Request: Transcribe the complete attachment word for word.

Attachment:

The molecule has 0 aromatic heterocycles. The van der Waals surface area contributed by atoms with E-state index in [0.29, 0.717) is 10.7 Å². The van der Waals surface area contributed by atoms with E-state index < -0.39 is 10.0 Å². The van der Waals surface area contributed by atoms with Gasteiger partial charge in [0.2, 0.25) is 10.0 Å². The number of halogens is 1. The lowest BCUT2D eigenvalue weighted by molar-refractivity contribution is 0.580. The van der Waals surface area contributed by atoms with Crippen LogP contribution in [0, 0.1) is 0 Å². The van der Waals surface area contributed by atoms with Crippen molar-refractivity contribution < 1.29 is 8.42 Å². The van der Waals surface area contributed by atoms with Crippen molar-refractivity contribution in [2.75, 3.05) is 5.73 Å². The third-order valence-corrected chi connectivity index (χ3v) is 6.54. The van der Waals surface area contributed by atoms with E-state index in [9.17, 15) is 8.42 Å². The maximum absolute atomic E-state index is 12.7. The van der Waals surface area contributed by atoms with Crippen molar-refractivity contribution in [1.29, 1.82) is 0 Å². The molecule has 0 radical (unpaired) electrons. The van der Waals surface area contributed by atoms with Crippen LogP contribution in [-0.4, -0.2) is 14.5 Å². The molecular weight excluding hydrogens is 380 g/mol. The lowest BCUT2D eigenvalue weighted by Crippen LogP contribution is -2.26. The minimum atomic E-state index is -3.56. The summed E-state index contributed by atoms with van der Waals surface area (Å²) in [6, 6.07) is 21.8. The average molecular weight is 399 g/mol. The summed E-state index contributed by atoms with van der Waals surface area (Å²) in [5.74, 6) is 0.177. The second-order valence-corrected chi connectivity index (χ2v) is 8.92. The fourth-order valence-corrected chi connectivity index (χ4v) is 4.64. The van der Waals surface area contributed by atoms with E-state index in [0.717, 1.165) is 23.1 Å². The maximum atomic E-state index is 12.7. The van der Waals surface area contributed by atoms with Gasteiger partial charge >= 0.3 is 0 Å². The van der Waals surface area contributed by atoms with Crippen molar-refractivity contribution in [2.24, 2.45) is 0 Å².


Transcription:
The molecule has 0 aromatic heterocycles. The van der Waals surface area contributed by atoms with E-state index in [0.29, 0.717) is 10.7 Å². The van der Waals surface area contributed by atoms with E-state index < -0.39 is 10.0 Å². The van der Waals surface area contributed by atoms with Gasteiger partial charge in [0.2, 0.25) is 10.0 Å². The number of halogens is 1. The lowest BCUT2D eigenvalue weighted by molar-refractivity contribution is 0.580. The van der Waals surface area contributed by atoms with Crippen LogP contribution in [0, 0.1) is 0 Å². The van der Waals surface area contributed by atoms with Crippen molar-refractivity contribution < 1.29 is 8.42 Å². The van der Waals surface area contributed by atoms with Crippen molar-refractivity contribution in [2.75, 3.05) is 5.73 Å². The third-order valence-corrected chi connectivity index (χ3v) is 6.54. The van der Waals surface area contributed by atoms with E-state index in [9.17, 15) is 8.42 Å². The maximum absolute atomic E-state index is 12.7. The van der Waals surface area contributed by atoms with Crippen molar-refractivity contribution in [1.29, 1.82) is 0 Å². The molecule has 0 radical (unpaired) electrons. The van der Waals surface area contributed by atoms with Crippen LogP contribution in [-0.4, -0.2) is 14.5 Å². The molecular weight excluding hydrogens is 380 g/mol. The lowest BCUT2D eigenvalue weighted by Crippen LogP contribution is -2.26. The minimum atomic E-state index is -3.56. The summed E-state index contributed by atoms with van der Waals surface area (Å²) in [6, 6.07) is 21.8. The average molecular weight is 399 g/mol. The summed E-state index contributed by atoms with van der Waals surface area (Å²) in [5.74, 6) is 0.177. The second-order valence-corrected chi connectivity index (χ2v) is 8.92. The fourth-order valence-corrected chi connectivity index (χ4v) is 4.64. The van der Waals surface area contributed by atoms with E-state index in [0.717, 1.165) is 23.1 Å². The maximum atomic E-state index is 12.7. The van der Waals surface area contributed by atoms with Gasteiger partial charge >= 0.3 is 0 Å². The van der Waals surface area contributed by atoms with Crippen molar-refractivity contribution in [2.24, 2.45) is 0 Å².